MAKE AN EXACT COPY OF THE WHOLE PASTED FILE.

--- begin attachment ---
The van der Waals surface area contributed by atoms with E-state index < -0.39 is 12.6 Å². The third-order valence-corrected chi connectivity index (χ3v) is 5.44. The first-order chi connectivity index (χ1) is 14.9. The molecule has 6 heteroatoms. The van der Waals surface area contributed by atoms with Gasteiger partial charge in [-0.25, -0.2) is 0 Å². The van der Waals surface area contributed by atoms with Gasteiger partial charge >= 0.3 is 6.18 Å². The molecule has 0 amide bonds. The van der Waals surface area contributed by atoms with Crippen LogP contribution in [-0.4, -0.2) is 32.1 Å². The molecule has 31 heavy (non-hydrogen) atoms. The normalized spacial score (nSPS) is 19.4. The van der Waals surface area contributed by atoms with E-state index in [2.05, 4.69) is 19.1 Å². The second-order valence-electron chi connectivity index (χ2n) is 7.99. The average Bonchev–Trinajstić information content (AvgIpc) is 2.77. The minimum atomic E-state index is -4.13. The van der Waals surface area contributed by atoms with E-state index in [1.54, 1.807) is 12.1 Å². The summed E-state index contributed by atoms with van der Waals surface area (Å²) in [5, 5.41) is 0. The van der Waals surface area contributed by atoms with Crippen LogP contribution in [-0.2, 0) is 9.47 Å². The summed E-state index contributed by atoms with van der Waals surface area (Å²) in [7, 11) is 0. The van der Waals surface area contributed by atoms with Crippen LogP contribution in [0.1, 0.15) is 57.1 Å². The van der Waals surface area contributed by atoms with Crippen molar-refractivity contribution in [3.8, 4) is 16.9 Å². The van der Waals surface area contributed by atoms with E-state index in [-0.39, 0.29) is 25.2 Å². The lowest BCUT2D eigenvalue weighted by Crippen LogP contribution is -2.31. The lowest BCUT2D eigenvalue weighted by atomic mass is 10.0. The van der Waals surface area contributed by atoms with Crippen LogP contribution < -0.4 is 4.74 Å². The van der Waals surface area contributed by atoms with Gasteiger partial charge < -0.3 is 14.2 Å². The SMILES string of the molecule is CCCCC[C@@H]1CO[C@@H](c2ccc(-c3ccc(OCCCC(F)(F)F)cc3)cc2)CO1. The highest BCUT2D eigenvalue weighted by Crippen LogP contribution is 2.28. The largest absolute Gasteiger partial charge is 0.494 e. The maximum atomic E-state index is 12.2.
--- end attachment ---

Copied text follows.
The van der Waals surface area contributed by atoms with E-state index < -0.39 is 12.6 Å². The third-order valence-corrected chi connectivity index (χ3v) is 5.44. The first-order chi connectivity index (χ1) is 14.9. The molecule has 6 heteroatoms. The van der Waals surface area contributed by atoms with Gasteiger partial charge in [-0.25, -0.2) is 0 Å². The van der Waals surface area contributed by atoms with Gasteiger partial charge >= 0.3 is 6.18 Å². The molecule has 0 amide bonds. The van der Waals surface area contributed by atoms with Crippen LogP contribution in [-0.4, -0.2) is 32.1 Å². The molecule has 31 heavy (non-hydrogen) atoms. The normalized spacial score (nSPS) is 19.4. The van der Waals surface area contributed by atoms with E-state index in [2.05, 4.69) is 19.1 Å². The second-order valence-electron chi connectivity index (χ2n) is 7.99. The average Bonchev–Trinajstić information content (AvgIpc) is 2.77. The minimum atomic E-state index is -4.13. The van der Waals surface area contributed by atoms with E-state index in [1.54, 1.807) is 12.1 Å². The summed E-state index contributed by atoms with van der Waals surface area (Å²) in [5, 5.41) is 0. The van der Waals surface area contributed by atoms with Crippen LogP contribution in [-0.2, 0) is 9.47 Å². The summed E-state index contributed by atoms with van der Waals surface area (Å²) in [7, 11) is 0. The van der Waals surface area contributed by atoms with Crippen LogP contribution in [0.1, 0.15) is 57.1 Å². The van der Waals surface area contributed by atoms with Crippen molar-refractivity contribution in [3.8, 4) is 16.9 Å². The van der Waals surface area contributed by atoms with E-state index in [-0.39, 0.29) is 25.2 Å². The lowest BCUT2D eigenvalue weighted by Crippen LogP contribution is -2.31. The lowest BCUT2D eigenvalue weighted by atomic mass is 10.0. The van der Waals surface area contributed by atoms with Crippen LogP contribution < -0.4 is 4.74 Å². The van der Waals surface area contributed by atoms with Gasteiger partial charge < -0.3 is 14.2 Å². The SMILES string of the molecule is CCCCC[C@@H]1CO[C@@H](c2ccc(-c3ccc(OCCCC(F)(F)F)cc3)cc2)CO1. The highest BCUT2D eigenvalue weighted by Crippen LogP contribution is 2.28. The largest absolute Gasteiger partial charge is 0.494 e. The maximum atomic E-state index is 12.2.